Heare lyeth Richard Cutte Esquier Sonne and heire to Peter Cutte Esquier Sonne and heire to John Cutte Esquier Sonne and heire to Richard Cutte Esquier which Richard was brother to Sir John Cutte of horram hall in thaxted treasurer of themost honorable houshould of the mighty king henrie the 8 this Richard died the 16 day of Auguste ann di 1592. Here lyeth also Marye Cutte late wife of this Richard and daughier of Edward Ellington of thoyden boys in Essix chiefe butler of England to the most renouned king Edward the 6 this Marye died the 20 of januari ann di 1594 6 Queene Marye and Queene Elyzabethe
As ye are nowe, so once weare we, As we nowe are so shall ye be
When ye remember us forget not your selues
The small village church of Arkesden, Essex, is home to the amazing tomb of the Cutte family. Both Richard and Mary died in 1692 and are buried in this extraordinary monument inside St Mary's the Virgin, its sheer size dominates one half of the front of the Church.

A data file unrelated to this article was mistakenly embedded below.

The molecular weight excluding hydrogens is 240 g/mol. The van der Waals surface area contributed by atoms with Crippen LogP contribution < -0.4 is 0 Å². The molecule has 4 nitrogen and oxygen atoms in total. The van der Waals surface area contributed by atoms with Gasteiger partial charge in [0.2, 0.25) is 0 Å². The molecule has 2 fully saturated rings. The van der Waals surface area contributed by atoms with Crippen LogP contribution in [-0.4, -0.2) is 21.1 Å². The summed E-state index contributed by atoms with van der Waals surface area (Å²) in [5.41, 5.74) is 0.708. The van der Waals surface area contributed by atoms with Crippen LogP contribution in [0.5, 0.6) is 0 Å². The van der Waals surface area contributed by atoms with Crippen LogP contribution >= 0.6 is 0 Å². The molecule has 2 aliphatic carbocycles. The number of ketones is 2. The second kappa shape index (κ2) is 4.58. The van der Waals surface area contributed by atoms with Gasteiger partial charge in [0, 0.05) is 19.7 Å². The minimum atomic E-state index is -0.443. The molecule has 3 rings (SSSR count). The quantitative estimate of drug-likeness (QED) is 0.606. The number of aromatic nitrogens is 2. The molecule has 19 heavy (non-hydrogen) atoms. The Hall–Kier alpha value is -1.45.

Depicted around the base of the tomb are the Cutte's six children, all kneeling in prayer, however all four boys have been 'beheaded' and Oliver Cromwell's men have been blamed for this.
Richard Cutte's estate Wood Hall, is where the manor house of the village stood ~ built in 1652 and later altered ~ it stands on the site of a Saxon manor, named Wodehall which is listed in the Domesday Book.
Although there is nothing to indicate Richard Cutte’s role in the spread of Non~conformity to this part of the region, it was here that the first Congregationalists signed their covenant on 22 December 1682, consisting of a group that had spread out from Cambridgeshire. However at that time their meetings were illegal and so they met clandestinely at first, presumably with the blessing of Richard and Mary Cutte.
The Cutte family are more famed for their part in the Battle of Blenheim, when John Cutte, born in Arkesden in 1661, led Marlborough’s attack, earning him the nickname ‘The Salamander’ for his bravery.